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Half-built, half-carved into the rock, surrounded by mountains pierced with passages and gorges, Petra is undoubtedly one of the world’s most famous archaeological sites ever elaborated by Nature and Man, and Jordan’s most valuable treasure. Admired for its refined culture, massive architecture and ingenious complex of dams and water channels, Petra is now a UNESCO World Heritage Site and one of the New 7 Wonders of the World.

Inhabited since prehistoric times, Petra was the legacy of the Nabataeans, and during Hellenistic and Roman times it was a major caravan centre for the incense of Arabia, the silks of China and the spices of India, and one of the most important crossroads between Arabia, Egypt and Syria-Phoenicia. As you enter the valley, you will be overwhelmed by the natural beauty of the place and its outstanding architectural achievements. There are hundreds of elaborate rock-cut tombs with intricate carvings.

The Petra basin boasts over 800 individual monuments, including buildings, tombs, baths, funerary halls, temples, arched gateways, and colonnaded streets, that were mostly carved from the kaleidoscopic sandstone by the technical and artistic genius of its inhabitants. Petra sights are at their best in early morning and late afternoon, when the sun warms the multicolored stones, you can view the majesty of Petra as it was seen first when discovered in 1812 after being lost by the 16th century for almost 300 years!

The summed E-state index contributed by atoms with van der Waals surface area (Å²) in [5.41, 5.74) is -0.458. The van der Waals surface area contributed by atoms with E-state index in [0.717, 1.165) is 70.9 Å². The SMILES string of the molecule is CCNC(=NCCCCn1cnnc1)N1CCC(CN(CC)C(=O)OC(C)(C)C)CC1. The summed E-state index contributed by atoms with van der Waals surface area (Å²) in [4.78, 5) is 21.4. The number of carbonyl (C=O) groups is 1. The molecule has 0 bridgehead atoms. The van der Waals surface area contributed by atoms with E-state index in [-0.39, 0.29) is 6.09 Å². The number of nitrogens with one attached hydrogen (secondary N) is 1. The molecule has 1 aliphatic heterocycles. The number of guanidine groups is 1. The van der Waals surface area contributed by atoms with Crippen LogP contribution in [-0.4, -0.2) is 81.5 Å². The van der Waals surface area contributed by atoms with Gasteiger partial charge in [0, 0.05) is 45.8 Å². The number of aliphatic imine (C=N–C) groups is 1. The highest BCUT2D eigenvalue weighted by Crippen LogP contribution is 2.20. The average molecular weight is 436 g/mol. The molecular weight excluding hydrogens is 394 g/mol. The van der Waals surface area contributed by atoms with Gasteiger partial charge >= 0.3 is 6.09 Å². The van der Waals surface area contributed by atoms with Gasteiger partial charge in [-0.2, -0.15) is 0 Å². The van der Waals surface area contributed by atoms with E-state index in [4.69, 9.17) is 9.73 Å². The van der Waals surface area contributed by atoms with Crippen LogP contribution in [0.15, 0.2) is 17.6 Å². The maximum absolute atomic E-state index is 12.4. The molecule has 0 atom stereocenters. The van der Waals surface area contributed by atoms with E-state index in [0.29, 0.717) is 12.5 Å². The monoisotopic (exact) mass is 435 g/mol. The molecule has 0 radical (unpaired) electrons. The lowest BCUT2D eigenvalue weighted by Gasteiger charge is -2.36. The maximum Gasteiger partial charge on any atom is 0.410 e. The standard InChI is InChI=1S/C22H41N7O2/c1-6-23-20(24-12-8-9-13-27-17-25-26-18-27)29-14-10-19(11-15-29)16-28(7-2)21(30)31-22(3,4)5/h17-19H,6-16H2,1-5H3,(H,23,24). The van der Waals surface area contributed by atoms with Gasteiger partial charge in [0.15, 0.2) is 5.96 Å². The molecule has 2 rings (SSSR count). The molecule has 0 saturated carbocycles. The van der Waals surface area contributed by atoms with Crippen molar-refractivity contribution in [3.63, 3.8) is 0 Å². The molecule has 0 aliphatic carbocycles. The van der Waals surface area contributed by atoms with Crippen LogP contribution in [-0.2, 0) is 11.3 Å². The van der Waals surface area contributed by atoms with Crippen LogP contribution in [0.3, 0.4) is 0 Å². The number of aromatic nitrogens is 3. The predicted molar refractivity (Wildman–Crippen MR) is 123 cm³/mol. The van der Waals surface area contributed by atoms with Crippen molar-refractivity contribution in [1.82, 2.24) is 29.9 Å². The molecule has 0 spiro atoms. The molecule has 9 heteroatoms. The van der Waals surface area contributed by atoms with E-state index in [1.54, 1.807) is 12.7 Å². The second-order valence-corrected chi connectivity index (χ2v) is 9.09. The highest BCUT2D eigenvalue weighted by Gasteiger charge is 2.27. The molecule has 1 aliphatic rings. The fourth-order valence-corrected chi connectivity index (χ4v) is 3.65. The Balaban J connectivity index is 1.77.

Petra is definitely breathtaking and unforgettable.



Though located only about 10 minutes away from Petra via a paved road, al Beidha (Little Petra) is seldom visited by tourists. Similar in many ways to its big brother or sister, it is not as spectacular. Some believe Little Petra was once an important suburb, located where caravan routes that linked the Arabian Peninsula, Gaza, Egypt and the Mediterranean coast converged.

At Little Petra’s entrance, there is a classical temple guarding a narrow, 350-meter entrance ravine called Siq al-Barid. This siq, similar to Petra’s, leads to temples, tombs, houses, water channels and cisterns carved out of the same red rock as seen in Petra. There are also the partial remains of a painted fresco dating from the first century, A.D., on one of these houses.

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